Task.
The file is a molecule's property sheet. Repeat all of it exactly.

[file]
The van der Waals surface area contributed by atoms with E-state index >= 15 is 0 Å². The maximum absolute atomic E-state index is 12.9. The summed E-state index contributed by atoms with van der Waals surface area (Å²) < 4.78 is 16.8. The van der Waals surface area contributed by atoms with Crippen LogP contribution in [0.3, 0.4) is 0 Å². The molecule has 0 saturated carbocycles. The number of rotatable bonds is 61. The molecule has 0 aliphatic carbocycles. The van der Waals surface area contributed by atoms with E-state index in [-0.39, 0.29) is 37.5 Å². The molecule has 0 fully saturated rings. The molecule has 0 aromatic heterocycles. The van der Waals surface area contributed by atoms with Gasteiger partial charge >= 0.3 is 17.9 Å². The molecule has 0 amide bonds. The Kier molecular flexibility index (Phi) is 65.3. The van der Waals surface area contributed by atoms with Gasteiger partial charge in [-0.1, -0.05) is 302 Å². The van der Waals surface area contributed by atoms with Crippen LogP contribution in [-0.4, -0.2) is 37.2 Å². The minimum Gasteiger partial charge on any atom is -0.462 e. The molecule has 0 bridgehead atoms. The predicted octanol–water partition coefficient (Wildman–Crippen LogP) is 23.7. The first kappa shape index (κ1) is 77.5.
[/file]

The van der Waals surface area contributed by atoms with E-state index >= 15 is 0 Å². The maximum absolute atomic E-state index is 12.9. The summed E-state index contributed by atoms with van der Waals surface area (Å²) < 4.78 is 16.8. The van der Waals surface area contributed by atoms with Crippen LogP contribution in [0.3, 0.4) is 0 Å². The molecule has 0 saturated carbocycles. The number of rotatable bonds is 61. The molecule has 0 aliphatic carbocycles. The van der Waals surface area contributed by atoms with E-state index in [-0.39, 0.29) is 37.5 Å². The molecule has 0 fully saturated rings. The molecule has 0 aromatic heterocycles. The van der Waals surface area contributed by atoms with Gasteiger partial charge >= 0.3 is 17.9 Å². The molecule has 0 amide bonds. The Kier molecular flexibility index (Phi) is 65.3. The van der Waals surface area contributed by atoms with Gasteiger partial charge in [-0.1, -0.05) is 302 Å². The van der Waals surface area contributed by atoms with Crippen LogP contribution in [-0.4, -0.2) is 37.2 Å². The minimum Gasteiger partial charge on any atom is -0.462 e. The molecule has 0 bridgehead atoms. The predicted octanol–water partition coefficient (Wildman–Crippen LogP) is 23.7. The first kappa shape index (κ1) is 77.5.